Calvin does not have to intention to force ideologies upon his followers, but instead be the teacher to broadcast his views to the consciousness of those who hold interest. The last point Calvin makes, is regarding the larger importance of his message. Although Calvin has strong beliefs of the working of God, and interpretations of “God’s messages” there is an overarching idea that holds the most value because as Calvin writes,“Above all things, I would recommend that recourse be had to Scripture in considering the proofs, which I adduce from it.” Calvin’s closing line suggests that it is one’s own interpretation of the Scriptures that should be the base of faith, and the source of answers for all.

Calvin’s emphasis on the actual text of the Scriptures demonstrates the Calvinistic ideal of having knowledge in the essences of God. According to Davis, “The real value of the Bible for Calvin lay in the way in which the Holy Spirit—the Spirit that Christians traditionally believe flows from God and Christ—could breathe life into the Scripture and make of it a living thing that could unite the Christian to Christ and make Christ present and real.” suggesting that the Scripture in of itself was spiritually more than a text but a connection to the power of God (Davis, 2004). Calvin’s putting great importance on the reading and comprehension of the Scripture, represented in his short excerpt of his pinnacle work, is a concept that had come out of the larger Reformation. As said previously, the upset of the Reformation was an opportunity for ideas to be rethought and put into practice in new ways. Calvin saw the Reforming of religion to be the chance to put into motion his views of connecting to God on a new level, which was not possible in the hierarchical and corrupted Catholic Church that had been dominating Christian practices beforehand.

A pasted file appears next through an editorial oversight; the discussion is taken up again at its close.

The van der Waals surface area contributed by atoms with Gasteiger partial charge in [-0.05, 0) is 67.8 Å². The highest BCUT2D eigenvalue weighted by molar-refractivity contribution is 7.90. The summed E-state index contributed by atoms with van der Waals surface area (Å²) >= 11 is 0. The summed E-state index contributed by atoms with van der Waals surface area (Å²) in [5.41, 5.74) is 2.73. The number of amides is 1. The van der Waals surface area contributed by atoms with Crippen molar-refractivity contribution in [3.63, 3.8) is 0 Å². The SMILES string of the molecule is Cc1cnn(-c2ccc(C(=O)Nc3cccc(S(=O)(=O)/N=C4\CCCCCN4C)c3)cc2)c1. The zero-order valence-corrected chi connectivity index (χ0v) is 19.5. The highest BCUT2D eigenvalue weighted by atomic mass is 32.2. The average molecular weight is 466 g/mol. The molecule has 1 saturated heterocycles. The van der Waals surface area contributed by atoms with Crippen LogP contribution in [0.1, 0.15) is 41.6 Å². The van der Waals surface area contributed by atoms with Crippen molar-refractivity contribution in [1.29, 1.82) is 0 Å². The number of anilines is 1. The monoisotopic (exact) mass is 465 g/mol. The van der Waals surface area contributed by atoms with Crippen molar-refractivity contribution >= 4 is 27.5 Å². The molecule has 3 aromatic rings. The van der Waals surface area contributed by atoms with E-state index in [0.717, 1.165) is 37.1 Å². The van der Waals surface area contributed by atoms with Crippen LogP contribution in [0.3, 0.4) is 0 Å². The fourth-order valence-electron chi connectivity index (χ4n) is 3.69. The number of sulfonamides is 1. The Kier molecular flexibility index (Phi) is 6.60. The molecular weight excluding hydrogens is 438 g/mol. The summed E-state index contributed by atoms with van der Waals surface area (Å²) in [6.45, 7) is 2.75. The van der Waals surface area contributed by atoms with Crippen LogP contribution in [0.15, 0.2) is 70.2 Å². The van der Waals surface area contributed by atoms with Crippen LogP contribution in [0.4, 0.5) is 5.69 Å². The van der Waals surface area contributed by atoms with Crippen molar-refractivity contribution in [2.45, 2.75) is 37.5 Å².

Calvinism, and the messages spread through the works of John Calvin are just examples of the new kinds of ideologies that were born out of the period that changed religion and history: the Reformation.

Works Cited List:

1) Tracy, James. Europe’s Reformations 1450-1650 Doctrine, Politics, and Community. 2nd. Lanham: Rowman & Littlefield Publishers, Inc., 2006.

2) John Calvin, The Institutes of the Christian Religion, trans. Henry Beveridge (Edinburgh: Calvin Translation Society, 1846). 2 volumes in 1.

3) Lindberg, Carter. The European Reformation Sourcebook. MA: Blackwell,
2000. Print.

4) Reill, Peter Hanns, and Ellen Judy Wilson. “Calvinism.” Encyclopedia of the Enlightenment, Revised Edition. New York: Facts On File, Inc., 2004. Modern World History Online. Facts On File, Inc. (accessed November 10, 2011).

5) Kohn, George Childs. “Calvin’s Institutes of the Christian Religion.” Dictionary of Historic Documents, Revised Edition. New York: Facts On File, Inc., 2003. Modern World History Online. Facts On File, Inc.
ItemID=WE53&iPin=hisdc01257&SingleRecord=True  (accessed November 10, 2011).

6) Speake, Jennifer, and Thomas G. Bergin. “The Institutes.” Encyclopedia of Renaissance and the Reformation, Revised Edition. New York: Facts On File, Inc., 2004. Modern World History Online. Facts On File, Inc. (accessed November 11, 2011).

7) Franson, Bruce D. “Calvin, John.” In Ackermann, Marsha E., Michael Schroeder, Janice J. Terry, Jiu-Hwa Lo Upshur, and Mark F. Whitters, eds. Encyclopedia of World History: The First Global Age, 1450 to 1750, vol. 3. New York: Facts On File, Inc., 2008. Modern World History Online. Facts On File, Inc.
ItemID=WE53&iPin=WHIII052&SingleRecord=True (accessed November 13, 2011).

8) Davis, Thomas J. “‘Calvin and the Word of God’.” John Calvin, Spiritual Leaders and Thinkers. Philadelphia, Chelsea House Publishing, 2004. Modern World History Online. Facts On File, Inc.
ItemID=WE53&iPin=SLTCALV12&SingleRecord=True (accessed November 16, 2011).

See John Calvin’s Institutes of the Christian Religion at: